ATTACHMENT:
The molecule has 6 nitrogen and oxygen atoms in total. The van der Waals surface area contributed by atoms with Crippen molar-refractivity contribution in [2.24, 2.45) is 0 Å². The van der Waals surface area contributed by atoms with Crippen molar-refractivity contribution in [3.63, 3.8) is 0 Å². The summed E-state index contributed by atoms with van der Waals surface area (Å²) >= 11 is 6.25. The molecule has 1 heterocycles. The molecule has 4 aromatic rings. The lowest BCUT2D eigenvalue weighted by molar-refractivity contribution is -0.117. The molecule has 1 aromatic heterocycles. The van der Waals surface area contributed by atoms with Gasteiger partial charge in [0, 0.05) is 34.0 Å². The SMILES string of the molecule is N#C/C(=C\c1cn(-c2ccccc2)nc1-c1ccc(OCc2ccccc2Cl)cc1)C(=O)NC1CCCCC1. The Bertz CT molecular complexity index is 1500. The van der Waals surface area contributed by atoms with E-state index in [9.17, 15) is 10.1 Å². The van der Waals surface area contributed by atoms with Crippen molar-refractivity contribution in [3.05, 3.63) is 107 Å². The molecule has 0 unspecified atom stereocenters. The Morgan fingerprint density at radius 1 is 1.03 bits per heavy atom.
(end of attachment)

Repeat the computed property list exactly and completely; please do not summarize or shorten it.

The molecule has 6 nitrogen and oxygen atoms in total. The van der Waals surface area contributed by atoms with Crippen molar-refractivity contribution in [2.24, 2.45) is 0 Å². The van der Waals surface area contributed by atoms with Crippen molar-refractivity contribution in [3.63, 3.8) is 0 Å². The summed E-state index contributed by atoms with van der Waals surface area (Å²) >= 11 is 6.25. The molecule has 1 heterocycles. The molecule has 4 aromatic rings. The lowest BCUT2D eigenvalue weighted by molar-refractivity contribution is -0.117. The molecule has 1 aromatic heterocycles. The van der Waals surface area contributed by atoms with Gasteiger partial charge in [0, 0.05) is 34.0 Å². The SMILES string of the molecule is N#C/C(=C\c1cn(-c2ccccc2)nc1-c1ccc(OCc2ccccc2Cl)cc1)C(=O)NC1CCCCC1. The Bertz CT molecular complexity index is 1500. The van der Waals surface area contributed by atoms with E-state index in [9.17, 15) is 10.1 Å². The van der Waals surface area contributed by atoms with Crippen molar-refractivity contribution in [3.05, 3.63) is 107 Å². The molecule has 0 unspecified atom stereocenters. The Morgan fingerprint density at radius 1 is 1.03 bits per heavy atom.